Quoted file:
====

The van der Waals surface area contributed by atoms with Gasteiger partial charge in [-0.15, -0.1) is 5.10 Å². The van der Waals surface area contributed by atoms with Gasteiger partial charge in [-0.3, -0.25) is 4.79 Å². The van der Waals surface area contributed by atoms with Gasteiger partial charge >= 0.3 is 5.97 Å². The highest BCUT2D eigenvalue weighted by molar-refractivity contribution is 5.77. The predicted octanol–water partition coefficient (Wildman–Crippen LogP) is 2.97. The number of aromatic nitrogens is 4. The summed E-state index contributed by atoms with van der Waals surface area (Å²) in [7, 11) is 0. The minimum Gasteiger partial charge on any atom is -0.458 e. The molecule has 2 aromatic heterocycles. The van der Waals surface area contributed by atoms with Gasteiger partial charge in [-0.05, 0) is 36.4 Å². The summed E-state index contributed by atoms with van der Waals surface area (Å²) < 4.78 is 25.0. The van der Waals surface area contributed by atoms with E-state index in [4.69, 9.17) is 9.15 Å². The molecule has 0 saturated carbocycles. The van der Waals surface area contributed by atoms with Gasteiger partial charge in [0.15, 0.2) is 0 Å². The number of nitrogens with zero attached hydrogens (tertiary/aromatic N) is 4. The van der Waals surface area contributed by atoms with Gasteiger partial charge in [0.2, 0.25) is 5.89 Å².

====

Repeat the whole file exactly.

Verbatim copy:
The van der Waals surface area contributed by atoms with Gasteiger partial charge in [-0.15, -0.1) is 5.10 Å². The van der Waals surface area contributed by atoms with Gasteiger partial charge in [-0.3, -0.25) is 4.79 Å². The van der Waals surface area contributed by atoms with Gasteiger partial charge >= 0.3 is 5.97 Å². The highest BCUT2D eigenvalue weighted by molar-refractivity contribution is 5.77. The predicted octanol–water partition coefficient (Wildman–Crippen LogP) is 2.97. The number of aromatic nitrogens is 4. The summed E-state index contributed by atoms with van der Waals surface area (Å²) in [7, 11) is 0. The minimum Gasteiger partial charge on any atom is -0.458 e. The molecule has 2 aromatic heterocycles. The van der Waals surface area contributed by atoms with Gasteiger partial charge in [-0.05, 0) is 36.4 Å². The summed E-state index contributed by atoms with van der Waals surface area (Å²) < 4.78 is 25.0. The van der Waals surface area contributed by atoms with E-state index in [4.69, 9.17) is 9.15 Å². The molecule has 0 saturated carbocycles. The van der Waals surface area contributed by atoms with Gasteiger partial charge in [0.15, 0.2) is 0 Å². The number of nitrogens with zero attached hydrogens (tertiary/aromatic N) is 4. The van der Waals surface area contributed by atoms with Gasteiger partial charge in [0.2, 0.25) is 5.89 Å².